The end of the death penalty in Nebraska is back up for debate, but the state’s three bishops are reiterating that “justice requires punishment, but it does not require that those who have committed serious crimes be put to death.”
Nebraska’s legislature voted in May to repeal capital punishment over the objection of the state’s governor, Pete Ricketts.
At that time, the bishops had already spoken out with a statement, that said, “The Roman Catholic Church has long called for a culture of life, promoting and supporting the fundamental good of human life in all areas of civil government for the sake of the common good. Catholic teaching allows the use of the death penalty under certain clear and specific conditions. We do not believe that those conditions exist in Nebraska at this time.”
After the May decision in legislature, supporters of the death penalty, funded in part by the governor’s family, set about collecting signatures to force a statewide vote on the issue. They collected enough signatures to halt the death penalty repeal that was set to go into effect on Sunday. A vote on the issue will thus likely be held in November 2016.
The bishops again spoke up with a statement on Thursday, reiterating their opposition.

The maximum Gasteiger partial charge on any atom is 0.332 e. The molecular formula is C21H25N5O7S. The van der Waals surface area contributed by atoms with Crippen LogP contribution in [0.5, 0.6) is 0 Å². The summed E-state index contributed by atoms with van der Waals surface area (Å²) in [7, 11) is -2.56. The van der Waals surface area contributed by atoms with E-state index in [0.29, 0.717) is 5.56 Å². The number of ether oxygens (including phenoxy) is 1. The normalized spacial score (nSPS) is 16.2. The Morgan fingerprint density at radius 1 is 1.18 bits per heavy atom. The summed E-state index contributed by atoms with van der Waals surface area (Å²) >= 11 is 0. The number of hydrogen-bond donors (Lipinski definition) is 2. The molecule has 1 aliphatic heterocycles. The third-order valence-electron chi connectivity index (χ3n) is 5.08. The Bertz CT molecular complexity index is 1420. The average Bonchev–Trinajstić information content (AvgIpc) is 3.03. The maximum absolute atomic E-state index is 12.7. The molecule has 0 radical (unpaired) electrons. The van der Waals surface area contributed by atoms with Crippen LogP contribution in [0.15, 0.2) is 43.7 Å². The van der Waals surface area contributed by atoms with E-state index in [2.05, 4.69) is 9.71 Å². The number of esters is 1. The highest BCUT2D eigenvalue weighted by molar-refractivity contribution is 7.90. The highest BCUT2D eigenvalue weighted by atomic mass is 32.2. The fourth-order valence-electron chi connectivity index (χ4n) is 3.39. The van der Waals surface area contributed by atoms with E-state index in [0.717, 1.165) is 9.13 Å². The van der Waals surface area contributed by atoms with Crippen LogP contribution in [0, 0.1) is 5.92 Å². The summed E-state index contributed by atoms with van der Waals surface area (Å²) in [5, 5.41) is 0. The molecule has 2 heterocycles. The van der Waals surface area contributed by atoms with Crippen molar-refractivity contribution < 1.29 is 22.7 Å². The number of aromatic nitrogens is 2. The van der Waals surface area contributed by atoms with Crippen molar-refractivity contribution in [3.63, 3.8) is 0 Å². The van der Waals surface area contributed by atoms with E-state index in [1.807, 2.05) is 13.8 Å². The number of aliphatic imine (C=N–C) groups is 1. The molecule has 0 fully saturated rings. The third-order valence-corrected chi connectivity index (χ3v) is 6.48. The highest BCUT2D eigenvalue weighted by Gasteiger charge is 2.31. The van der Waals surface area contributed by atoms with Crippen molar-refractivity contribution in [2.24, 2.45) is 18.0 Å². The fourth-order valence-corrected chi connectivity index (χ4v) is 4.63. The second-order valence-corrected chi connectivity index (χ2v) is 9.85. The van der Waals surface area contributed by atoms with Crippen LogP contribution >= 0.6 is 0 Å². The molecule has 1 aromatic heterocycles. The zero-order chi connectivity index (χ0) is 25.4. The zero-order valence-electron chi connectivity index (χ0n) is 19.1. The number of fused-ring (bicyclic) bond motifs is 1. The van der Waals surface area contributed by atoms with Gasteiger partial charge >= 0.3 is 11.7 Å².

The Catholic bishops of Nebraska invite all people of goodwill to join them in their continued opposition to the death penalty.
Justice requires punishment, but it does not require that those who have committed serious crimes be put to death. The death penalty does not provide rehabilitation to convicted criminals. There is no clear evidence that executions deter crime. Racial minorities and the poor are disproportionately sentenced to death, often as a consequence of racial bias or inadequate defense due to an inability to pay for better representation. Other means are available to punish criminals and to protect society that are more respectful of human life.
For the Catholic community, this issue – like all life issues – involves more than public policy. It involves our faith and the central principle that human life is sacred. Reflection on the God-given dignity of every human person should guide all our decisions about life, including refraining from the use of the death penalty. This is the message Nebraska’s three bishops will take to the state’s 375,000 Catholics in the coming year to encourage support for upholding the prohibition of the death penalty.